By PAT HARTMAN
Not long ago, we noted the top ten party destinations in Europe this summer, so named by Student Universe , and one of them is Barcelona, Spain. Taking a closer look, we find that it’s not all fun and games. It’s not the Barcelona of novelist Ruiz Zafón, anyway. In The Irish Times, prolific writer Arminta Wallace gives us “Creating a fiction that’s real,” which incorporates material from an interview with Zafón and also discusses his work, especially the novel The Shadow of the Wind. The city becomes a character, and Zafón says he treats it like any character, with costumes and make-up. According to Wallace:
His is not the sunny Barcelona of the tourist posters, but a city of dark alleys and medieval buildings, rain-sodden, fog-shrouded, sometimes carpeted by a sprinkling of snow.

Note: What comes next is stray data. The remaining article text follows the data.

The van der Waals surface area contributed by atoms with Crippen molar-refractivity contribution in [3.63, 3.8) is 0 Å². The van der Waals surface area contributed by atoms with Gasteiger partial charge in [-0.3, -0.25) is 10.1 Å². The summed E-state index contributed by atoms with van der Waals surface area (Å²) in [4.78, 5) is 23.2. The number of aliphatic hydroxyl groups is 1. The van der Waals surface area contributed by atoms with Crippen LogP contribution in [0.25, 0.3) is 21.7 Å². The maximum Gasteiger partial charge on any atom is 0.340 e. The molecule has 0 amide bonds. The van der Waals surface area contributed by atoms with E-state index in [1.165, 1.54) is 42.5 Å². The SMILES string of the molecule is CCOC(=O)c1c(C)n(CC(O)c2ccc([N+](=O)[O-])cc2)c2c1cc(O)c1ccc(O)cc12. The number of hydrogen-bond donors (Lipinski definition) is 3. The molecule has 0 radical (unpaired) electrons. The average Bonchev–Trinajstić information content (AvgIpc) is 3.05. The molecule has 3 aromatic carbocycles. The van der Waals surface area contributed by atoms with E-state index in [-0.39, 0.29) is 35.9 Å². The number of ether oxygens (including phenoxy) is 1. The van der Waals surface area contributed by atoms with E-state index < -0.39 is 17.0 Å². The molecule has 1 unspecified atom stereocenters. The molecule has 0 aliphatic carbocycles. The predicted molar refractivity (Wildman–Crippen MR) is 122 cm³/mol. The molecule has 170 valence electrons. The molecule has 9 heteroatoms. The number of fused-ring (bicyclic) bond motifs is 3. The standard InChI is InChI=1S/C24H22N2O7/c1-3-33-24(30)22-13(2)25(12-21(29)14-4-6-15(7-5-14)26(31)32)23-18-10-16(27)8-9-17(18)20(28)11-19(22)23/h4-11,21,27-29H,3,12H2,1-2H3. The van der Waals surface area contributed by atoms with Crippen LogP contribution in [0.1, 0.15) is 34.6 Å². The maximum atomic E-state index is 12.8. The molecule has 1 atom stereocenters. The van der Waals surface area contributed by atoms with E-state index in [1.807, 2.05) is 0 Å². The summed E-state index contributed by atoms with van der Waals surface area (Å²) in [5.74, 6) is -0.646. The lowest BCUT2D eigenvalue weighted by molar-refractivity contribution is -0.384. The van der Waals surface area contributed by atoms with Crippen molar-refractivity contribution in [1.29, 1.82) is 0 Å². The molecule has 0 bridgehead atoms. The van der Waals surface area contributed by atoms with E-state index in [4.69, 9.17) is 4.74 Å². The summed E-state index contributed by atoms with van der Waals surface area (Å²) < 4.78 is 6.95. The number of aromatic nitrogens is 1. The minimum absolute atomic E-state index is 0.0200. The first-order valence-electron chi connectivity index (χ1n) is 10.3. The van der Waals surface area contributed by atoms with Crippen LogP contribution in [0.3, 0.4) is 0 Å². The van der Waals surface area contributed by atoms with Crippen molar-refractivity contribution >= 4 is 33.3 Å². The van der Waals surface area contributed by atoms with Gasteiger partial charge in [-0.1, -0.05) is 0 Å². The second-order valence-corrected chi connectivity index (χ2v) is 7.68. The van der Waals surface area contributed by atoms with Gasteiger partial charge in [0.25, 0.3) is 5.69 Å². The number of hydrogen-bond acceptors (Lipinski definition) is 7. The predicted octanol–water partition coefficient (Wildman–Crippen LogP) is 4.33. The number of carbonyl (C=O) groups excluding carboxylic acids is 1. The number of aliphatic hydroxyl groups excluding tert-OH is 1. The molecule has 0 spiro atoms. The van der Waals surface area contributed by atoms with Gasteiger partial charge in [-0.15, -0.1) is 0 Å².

Zafón must be doing something right, because his books sell in the millions. He has a great website, which includes music composed by the author, as kind of a soundtrack to the book, and some lovely video clips full of atmosphere.
There’s a Barcelona anecdote in The Third Tower Up From the Road, an incident that illustrates the Dolgin Theory of Cross-Cultural Communication, which has to do with useful foreign phrases. There’s also a whole essay called “The Street Performers of Barcelona, Spain.” Kevin went to a part of town known as the Barri Gotic, where the buskers ply their trade. He heard and saw a street musician playing a kalimba, an instrument very few people have even heard of, let alone played. He says Barcelona is “a magnet for singers and lovers and dreamers and poets and sculptors.”
If salsa dancing is what you go to Barcelona for, Cindy McCain knows how to find the right clubs once you get there. But it’s too late to catch Oprah Winfrey, whose 55th birthday cruise visited the city last month. Sorry!